The cycle of operation of the third preferred embodiment begins when power is applied to the electronic circuits shown in FIG. 3. The cycle of operation continues until either of two events occurs. The first event is that the power to the system may be turned off, in which event, the counters 28, 64 are reset to 0. A second event that could terminate the cycle of operation is when the counter 64 overflows. When the overflow of counter 64 occurs, an overflow signal is generated on the line 71, and this signal is used to reset the counter 28. The overflow signal on the line 71 also operates the latches 73 and 75 thereby temporarily holding the inputs to the D/A converters 30, 70 constant until the count on the counter 28 has time to accumulate to a chosen valve; otherwise, each increment of the counter 28 would cause an undesirably large transient in the output of the comparator 74. To further reduce the transients that necessarily result when the counters increment, a filter having a relatively long time constant is placed in the control loop circuit 78.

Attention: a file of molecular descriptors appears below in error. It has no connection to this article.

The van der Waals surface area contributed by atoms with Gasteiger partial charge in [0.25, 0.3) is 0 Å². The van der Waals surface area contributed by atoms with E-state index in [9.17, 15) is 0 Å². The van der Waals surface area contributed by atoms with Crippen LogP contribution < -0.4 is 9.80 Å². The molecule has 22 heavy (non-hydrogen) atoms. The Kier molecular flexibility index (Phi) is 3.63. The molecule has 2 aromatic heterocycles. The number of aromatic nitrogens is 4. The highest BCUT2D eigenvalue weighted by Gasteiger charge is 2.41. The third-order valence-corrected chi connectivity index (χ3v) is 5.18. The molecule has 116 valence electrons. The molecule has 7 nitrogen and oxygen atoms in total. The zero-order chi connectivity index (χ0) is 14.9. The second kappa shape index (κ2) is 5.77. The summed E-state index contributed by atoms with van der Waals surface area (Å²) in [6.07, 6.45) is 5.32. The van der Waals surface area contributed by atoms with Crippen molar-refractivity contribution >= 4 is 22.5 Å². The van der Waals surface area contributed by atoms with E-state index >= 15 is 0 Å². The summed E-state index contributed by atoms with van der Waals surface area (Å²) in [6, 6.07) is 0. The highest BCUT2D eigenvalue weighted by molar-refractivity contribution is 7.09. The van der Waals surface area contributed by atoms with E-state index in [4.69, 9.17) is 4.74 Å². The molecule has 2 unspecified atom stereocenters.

Thus, there have been described three preferred embodiments of the present invention. In each embodiment, the actual amount of additive entering the fuel tank is measured, and some measure of control is based upon that measurement. In the first preferred embodiment, the measured value is used to operate a display which the user watches as he operates a manual additive pump. In the second preferred embodiment, the measured amount of additive is used by a control circuit to determine whether sufficient additive has been added to treat the amount of fuel that was added to the fuel tank. In the third preferred embodiment, the actual amount of fuel that is drawn into the fuel line through a venturi is measured and is compared with the amount of fuel used by means of a control system.